<Conductive Layer-Laminated Substrate for a Printed Wiring Board>

As shown in FIG. 3, a conductive layer-laminated substrate 10 for a printed wiring board is manufactured by laminating or depositing a conductive layer C on both or either of the two major surfaces of the prepreg 1 and is suitable for use in high frequency signals. The thicknesses of the components A, B, and C in FIG. 3 are not to scale.

As a method for manufacturing a conductive layer-laminated substrate for a printed wiring board from a prepreg, a method of subjecting either or both of the major surfaces of a prepreg to a plating treatment, the vacuum press method or the belting press method may be used. And a preferred method is the vacuum press method as with the method of manufacturing a prepreg from the sheet-like preform (A) and the resin-impregnated, sheet-like, fiber-reinforced material (B). According to the vacuum press method, a conductive layer-laminated substrate for a printed wiring board is easily manufactured. The conductive layer may be a layer having a given wiring pattern. The conductive layer may be a monolayer or a multilayer in which layers are insulated from each other by an insulating layer.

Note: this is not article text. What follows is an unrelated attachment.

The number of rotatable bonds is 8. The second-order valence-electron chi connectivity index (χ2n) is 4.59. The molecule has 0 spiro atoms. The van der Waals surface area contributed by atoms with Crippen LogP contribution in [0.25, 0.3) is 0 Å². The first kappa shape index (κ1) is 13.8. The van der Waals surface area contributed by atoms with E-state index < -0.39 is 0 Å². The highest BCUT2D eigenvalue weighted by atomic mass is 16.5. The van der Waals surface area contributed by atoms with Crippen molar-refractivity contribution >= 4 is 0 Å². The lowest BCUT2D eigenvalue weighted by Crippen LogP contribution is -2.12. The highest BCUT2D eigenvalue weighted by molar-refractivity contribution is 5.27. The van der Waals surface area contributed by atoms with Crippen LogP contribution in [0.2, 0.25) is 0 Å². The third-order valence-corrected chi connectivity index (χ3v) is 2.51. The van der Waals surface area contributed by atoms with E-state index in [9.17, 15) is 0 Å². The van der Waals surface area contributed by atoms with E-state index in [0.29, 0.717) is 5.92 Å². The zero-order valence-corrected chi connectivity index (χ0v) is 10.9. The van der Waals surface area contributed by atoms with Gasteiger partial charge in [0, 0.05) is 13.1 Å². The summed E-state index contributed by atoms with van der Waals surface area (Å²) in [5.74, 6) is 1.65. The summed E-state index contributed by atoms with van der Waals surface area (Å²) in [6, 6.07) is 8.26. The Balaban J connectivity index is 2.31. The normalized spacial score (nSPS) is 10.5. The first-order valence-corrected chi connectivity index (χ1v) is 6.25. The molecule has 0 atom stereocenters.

As a material for the conductive layer used for a conductive layer-laminated substrate for a printed wiring board, metals or alloys such as copper, aluminum, iron, nickel, or zinc may be used. In case of necessity, the surface of the conductive layer may be subjected to a corrosion prevention treatment with metals such as chromium or molybdenum. The conductive layer may be manufactured by known techniques such as the electrolytic method or rolling method. The conductive layer generally has a thickness of about 0.003 to 1.5 mm. A metal layer functioning as the conductive layer can be formed directly on the outer layer of a prepreg by the vacuum deposition method or the plating method.

A prepreg or a conductive layer-laminated substrate for a printed wiring board according to the preferred embodiment has excellent high frequency signal transmission characteristics (low dielectric constant and low dielectric loss), and furthermore exhibits excellent durability under heat cycle environments repeating low temperature and high temperature. Therefore, the prepreg or the conductive layer-laminated substrate for a printed wiring board according to the preferred embodiment is applicable to electronic circuits for high-frequency bands that require high capabilities under harsh environments.